As a professor committed to making a difference in and outside of the classroom, I often look for teaching moments — even those born out of chaos — that can both instruct and inspire change. This violent date in history provided the perfect context for a lesson.

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On the anniversary of the insurrection, I found myself in Washington with 20 Temple University students at the very spot where the riot sparked. The students had all enrolled in a course — designed by my fellow professors, Dana Saewitz, and Meghnaa Tallapragada — which taught them how to use communication skills to disrupt the types of systems that embolden the white supremacist acts that King fought against.

The course, entitled “Rocking the World: Disrupting Stereotypical Notions of Race, Class and Religion,” was built around Isabel Wilkerson’s award-winning book, “Caste: The Origins of our Discontents,” which explores how caste systems have historically operated (and continue to do so) across cultures, continents, and contexts that affect our lives today.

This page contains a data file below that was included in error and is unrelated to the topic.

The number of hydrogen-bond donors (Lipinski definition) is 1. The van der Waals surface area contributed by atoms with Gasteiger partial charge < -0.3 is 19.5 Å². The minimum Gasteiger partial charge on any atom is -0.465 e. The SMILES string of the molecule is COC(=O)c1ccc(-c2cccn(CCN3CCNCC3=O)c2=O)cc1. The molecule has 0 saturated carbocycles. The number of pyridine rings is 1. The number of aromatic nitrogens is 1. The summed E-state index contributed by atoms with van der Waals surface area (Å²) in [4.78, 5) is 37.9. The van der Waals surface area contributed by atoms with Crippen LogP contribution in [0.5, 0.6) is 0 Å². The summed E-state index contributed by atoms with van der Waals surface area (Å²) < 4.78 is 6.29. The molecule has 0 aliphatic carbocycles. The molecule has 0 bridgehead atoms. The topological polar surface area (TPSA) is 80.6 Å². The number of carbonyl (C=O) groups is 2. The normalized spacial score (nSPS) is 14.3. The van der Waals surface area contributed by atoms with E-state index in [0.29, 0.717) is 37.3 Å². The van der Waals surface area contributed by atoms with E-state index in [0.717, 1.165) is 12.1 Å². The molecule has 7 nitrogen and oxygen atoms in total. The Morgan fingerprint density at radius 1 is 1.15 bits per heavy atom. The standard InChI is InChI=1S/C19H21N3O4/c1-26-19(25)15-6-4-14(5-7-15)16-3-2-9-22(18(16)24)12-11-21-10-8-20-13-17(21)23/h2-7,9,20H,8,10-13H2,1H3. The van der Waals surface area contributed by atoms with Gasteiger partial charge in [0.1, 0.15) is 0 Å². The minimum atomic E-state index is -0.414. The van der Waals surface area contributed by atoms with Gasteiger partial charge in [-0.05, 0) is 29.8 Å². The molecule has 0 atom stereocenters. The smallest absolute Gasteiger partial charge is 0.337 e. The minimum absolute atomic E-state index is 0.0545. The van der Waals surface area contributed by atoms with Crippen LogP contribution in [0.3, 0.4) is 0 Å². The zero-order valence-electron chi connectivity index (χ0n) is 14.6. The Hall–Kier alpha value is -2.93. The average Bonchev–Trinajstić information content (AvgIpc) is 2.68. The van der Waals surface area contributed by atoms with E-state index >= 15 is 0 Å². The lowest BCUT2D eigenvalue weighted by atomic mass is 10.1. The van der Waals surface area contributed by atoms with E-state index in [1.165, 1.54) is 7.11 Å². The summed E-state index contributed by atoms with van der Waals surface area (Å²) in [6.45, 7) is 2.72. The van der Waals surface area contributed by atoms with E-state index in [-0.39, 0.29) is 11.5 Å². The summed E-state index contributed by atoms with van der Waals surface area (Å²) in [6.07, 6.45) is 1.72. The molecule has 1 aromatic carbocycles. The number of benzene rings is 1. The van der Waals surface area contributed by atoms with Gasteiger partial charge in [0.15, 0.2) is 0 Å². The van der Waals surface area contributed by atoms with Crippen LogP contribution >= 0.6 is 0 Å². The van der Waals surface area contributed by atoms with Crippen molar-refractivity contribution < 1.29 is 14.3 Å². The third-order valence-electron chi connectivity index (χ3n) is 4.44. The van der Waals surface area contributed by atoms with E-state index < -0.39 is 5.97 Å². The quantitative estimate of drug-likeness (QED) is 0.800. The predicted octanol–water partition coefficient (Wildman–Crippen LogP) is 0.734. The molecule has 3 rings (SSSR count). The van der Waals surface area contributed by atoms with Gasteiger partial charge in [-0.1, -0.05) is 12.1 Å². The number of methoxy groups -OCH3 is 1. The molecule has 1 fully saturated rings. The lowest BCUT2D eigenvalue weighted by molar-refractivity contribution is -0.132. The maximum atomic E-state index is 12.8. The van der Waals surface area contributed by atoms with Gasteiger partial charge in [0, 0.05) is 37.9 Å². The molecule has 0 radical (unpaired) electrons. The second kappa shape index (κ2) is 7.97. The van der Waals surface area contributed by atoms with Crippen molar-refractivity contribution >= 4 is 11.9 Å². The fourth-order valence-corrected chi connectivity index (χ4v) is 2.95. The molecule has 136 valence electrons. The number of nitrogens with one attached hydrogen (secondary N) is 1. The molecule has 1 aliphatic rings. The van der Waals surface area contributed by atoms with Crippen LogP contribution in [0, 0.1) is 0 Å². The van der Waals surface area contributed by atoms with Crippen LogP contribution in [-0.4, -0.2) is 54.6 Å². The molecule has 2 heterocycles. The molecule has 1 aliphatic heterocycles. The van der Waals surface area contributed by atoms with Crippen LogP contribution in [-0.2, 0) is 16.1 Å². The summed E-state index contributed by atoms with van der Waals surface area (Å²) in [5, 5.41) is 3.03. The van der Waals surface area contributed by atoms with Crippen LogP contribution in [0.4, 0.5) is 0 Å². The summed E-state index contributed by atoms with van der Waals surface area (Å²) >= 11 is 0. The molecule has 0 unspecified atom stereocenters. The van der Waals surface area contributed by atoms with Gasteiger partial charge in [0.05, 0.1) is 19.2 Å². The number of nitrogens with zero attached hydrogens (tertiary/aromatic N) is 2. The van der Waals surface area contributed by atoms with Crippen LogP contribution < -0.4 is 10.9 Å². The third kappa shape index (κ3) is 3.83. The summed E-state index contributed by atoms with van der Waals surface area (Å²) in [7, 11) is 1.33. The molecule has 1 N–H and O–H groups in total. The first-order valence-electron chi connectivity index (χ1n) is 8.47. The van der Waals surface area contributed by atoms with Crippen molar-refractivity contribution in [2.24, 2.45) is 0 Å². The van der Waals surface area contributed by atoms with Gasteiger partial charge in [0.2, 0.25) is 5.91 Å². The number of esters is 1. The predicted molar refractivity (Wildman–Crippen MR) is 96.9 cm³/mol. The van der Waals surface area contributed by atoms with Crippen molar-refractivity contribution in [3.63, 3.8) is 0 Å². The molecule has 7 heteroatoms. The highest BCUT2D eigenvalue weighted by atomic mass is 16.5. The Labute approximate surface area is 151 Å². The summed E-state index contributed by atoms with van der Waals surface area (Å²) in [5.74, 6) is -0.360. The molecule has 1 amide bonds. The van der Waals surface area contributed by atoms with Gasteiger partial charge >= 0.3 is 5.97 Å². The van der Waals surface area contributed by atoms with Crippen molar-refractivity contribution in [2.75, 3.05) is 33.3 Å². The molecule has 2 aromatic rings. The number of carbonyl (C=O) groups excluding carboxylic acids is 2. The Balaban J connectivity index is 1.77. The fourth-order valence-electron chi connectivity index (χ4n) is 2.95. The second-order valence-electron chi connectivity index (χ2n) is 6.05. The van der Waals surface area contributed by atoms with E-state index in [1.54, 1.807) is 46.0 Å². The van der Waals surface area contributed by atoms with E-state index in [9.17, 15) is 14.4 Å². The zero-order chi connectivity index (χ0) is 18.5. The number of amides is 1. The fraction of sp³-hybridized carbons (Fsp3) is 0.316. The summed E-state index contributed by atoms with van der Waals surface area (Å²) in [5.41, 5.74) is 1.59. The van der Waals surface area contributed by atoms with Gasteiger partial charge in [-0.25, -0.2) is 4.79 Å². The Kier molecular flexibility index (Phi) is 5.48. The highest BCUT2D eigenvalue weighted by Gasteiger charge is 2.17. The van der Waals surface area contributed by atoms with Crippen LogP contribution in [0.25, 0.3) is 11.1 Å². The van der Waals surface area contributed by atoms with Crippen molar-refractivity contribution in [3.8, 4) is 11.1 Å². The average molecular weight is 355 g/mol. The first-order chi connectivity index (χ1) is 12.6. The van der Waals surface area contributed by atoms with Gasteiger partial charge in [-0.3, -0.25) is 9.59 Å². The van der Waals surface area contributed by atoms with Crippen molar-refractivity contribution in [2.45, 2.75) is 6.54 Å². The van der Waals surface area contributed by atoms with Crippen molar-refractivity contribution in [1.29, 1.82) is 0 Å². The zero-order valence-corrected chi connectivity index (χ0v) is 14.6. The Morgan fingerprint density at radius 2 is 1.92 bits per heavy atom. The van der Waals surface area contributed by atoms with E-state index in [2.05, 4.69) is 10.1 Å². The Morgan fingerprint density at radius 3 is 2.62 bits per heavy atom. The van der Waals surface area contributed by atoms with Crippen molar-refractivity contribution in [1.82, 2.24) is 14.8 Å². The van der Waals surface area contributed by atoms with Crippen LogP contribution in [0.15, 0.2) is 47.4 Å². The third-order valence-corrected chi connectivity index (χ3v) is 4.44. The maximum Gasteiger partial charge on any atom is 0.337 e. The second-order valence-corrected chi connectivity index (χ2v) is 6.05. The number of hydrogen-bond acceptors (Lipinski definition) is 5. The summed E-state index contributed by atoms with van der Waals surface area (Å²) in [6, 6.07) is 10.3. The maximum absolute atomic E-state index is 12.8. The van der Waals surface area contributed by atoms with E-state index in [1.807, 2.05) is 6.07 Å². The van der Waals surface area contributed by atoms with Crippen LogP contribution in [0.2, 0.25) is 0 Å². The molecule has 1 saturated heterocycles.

I learned as much as I taught.

The lessons were painful but necessary in grappling with some hard truths. I learned that King, who was inspired by the teachings of Mahatma Gandhi, was himself seen by those upper castes in India as one of the “untouchables” — the lowest rung of the American society he sought to reform. While he initially rejected that designation, King embraced his identity as the “American Untouchable” which enabled him to better understand the caste system as it was operating in the states and seek to destroy it brick by brick. ​

Wilkerson traces the origin of caste systems from where it’s been in place for centuries in India, to its manifestation in the U.S. throughout history, to how the Nazis used the tenets of caste to exterminate millions of Jews during the Holocaust.